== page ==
“Nah man, don’t move to Manhattan,” Daniel, a Starbucks union organizer and my new-found friend, said. “Manhattan’s over. Brooklyn’s cool.”
And he was seemingly right. When our managing editor Ashley and I got off the Q train in Flatbush on Saturday, we had ambitions of a book signing.
In the hour we spent on the borough’s streets, we found much more.
Our mini-odyssey began with the new book “Generation Debt: Why Now is a Terrible Time to Be Young” by Village Voice writer Anya Kamenetz.
As a fellow twenty-something, Kamenetz writes a column by the same title about the bleak future, both financial and otherwise, of our generation. As avid Voice readers, we were familiar with Kamenetz’s work.
And when Ashley told me she was going to be doing an event in Brooklyn, I was sold.
The event took place at a bookstore/coffeehouse called Vox Pop, that also sold pints of beer.
The store was only slightly bigger than a dorm room, a surprising site for the event given the subject matter and location.
We arrived late, as usual, and had missed the speech Kamenetz gave.
But luckily, as our friend Daniel pointed out while recruiting us to spread the word about his union as we walked in, Kamenetz was still inside.
“You guys came at the perfect time,” he said. “You caught her when she was already relaxed.”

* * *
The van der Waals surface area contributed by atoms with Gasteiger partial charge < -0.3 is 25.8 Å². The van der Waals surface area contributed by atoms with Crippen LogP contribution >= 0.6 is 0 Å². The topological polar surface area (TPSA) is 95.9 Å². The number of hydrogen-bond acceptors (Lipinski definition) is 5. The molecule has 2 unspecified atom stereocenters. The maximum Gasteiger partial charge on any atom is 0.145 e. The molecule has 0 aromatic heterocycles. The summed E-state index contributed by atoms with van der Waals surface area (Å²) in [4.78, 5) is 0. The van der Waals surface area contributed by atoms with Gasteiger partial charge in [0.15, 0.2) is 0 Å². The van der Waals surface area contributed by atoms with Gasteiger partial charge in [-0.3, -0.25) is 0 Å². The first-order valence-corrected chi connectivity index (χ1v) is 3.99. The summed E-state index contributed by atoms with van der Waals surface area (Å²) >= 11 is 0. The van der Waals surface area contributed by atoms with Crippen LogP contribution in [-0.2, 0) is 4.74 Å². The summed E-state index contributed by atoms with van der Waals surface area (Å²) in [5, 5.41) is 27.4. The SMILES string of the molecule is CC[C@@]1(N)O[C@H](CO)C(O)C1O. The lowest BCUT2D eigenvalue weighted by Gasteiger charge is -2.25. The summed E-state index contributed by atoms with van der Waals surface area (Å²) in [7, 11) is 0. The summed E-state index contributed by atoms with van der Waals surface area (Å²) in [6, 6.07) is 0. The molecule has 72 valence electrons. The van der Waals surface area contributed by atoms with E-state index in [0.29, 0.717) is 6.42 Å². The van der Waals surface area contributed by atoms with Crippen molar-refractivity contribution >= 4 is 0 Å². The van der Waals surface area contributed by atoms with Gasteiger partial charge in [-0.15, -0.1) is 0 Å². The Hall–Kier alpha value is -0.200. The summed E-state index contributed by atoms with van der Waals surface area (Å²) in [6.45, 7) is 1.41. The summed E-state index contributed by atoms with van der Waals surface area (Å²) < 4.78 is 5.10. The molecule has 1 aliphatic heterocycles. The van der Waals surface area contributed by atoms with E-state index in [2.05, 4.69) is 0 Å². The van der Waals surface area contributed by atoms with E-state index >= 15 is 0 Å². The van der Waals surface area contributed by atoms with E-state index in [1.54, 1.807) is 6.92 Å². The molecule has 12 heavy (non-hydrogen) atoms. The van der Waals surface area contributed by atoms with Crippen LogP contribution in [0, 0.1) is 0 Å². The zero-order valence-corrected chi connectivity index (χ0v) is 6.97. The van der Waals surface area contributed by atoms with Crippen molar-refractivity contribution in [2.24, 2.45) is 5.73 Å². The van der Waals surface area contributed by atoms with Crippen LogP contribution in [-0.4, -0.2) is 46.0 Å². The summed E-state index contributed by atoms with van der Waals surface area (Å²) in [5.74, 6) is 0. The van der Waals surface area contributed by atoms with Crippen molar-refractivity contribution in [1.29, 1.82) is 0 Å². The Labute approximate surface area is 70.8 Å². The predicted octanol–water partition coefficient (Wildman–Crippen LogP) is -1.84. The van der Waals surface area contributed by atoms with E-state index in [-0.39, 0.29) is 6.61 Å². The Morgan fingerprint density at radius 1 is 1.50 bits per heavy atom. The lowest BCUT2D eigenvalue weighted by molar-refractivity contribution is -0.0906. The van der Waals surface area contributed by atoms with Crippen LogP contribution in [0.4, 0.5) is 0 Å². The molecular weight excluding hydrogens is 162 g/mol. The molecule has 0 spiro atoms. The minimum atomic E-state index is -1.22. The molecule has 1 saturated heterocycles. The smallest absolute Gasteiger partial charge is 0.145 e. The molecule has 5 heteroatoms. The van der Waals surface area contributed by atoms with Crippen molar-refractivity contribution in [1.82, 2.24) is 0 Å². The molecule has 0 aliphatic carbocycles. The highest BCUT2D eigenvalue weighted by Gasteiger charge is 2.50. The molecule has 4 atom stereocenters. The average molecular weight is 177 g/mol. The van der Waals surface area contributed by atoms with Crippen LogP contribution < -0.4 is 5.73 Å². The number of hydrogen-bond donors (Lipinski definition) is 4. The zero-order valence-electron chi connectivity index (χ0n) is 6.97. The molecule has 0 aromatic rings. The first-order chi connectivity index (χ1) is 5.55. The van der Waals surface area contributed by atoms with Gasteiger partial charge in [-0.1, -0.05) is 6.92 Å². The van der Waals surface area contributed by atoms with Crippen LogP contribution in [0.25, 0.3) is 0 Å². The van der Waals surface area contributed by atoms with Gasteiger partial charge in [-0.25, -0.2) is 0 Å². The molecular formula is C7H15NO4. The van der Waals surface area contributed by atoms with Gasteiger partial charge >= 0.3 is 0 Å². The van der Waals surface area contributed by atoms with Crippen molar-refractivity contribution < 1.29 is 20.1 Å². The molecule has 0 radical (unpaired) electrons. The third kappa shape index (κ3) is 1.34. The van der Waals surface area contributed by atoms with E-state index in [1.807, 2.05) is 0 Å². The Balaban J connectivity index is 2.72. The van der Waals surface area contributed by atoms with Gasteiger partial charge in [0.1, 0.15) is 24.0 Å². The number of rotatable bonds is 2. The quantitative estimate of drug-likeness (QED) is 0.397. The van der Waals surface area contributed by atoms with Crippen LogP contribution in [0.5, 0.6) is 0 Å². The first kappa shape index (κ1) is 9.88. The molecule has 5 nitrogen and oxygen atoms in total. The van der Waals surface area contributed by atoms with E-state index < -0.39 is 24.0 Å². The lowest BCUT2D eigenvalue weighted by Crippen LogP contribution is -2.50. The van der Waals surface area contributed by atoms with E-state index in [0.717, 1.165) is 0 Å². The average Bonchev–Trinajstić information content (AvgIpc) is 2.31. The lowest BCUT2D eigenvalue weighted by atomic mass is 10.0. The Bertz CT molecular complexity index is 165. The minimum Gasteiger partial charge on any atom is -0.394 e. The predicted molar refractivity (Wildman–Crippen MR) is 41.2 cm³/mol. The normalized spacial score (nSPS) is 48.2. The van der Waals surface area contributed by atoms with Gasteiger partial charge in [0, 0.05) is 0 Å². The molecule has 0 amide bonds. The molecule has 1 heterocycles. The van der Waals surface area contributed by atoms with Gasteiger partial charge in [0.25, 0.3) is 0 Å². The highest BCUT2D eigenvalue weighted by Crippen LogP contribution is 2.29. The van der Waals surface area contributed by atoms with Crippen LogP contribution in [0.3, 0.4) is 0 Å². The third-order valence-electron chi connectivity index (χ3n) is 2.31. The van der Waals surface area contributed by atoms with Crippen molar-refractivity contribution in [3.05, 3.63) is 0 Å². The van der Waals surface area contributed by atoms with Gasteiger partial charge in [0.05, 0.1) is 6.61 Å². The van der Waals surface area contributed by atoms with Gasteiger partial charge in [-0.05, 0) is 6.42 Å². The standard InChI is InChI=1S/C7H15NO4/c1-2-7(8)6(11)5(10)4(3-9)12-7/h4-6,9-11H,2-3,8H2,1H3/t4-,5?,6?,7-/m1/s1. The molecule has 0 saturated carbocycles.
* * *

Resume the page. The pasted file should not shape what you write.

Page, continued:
When we walked in, I was struck by how young Kamenetz actually was.
It was refreshing to see that the person who cared about our generation’s future was actually one of us.
She shared her appreciation for young people reading her column, and expressed an interest in coming to speak on campus.
The entire scene felt like a grassroots networking organization, with everyone spreading word about their individual causes to parties who were genuinely interested in learning more.
Vox Pop, which translated from Latin means “voice of the people,” was exactly what you would expect from an outer-borough multi-tasker with a slogan like “Books, Coffee, Democracy.”
With a wall of alternative books on the left, a coffee bar with off-beat beer varieties like Red Point and Blue Point on tap on the right, and a small performance stage at the rear, the space looked like a hipster’s wet dream.
But the store’s packed events calendar indicates a deeper social interest.
Aesthetically, Vox Pop, like its home borough, is unbearably cool.
But it appears to have the social consciousness to back it up.
As we wandered back to the Cortelyou subway station with Daniel and a fellow union worker in tow, I was reminded of my early Brooklyn education.
“You don’t want to go to Brooklyn,” an adult in my life once said. “You never know what you might find.”
Thankfully, she was right.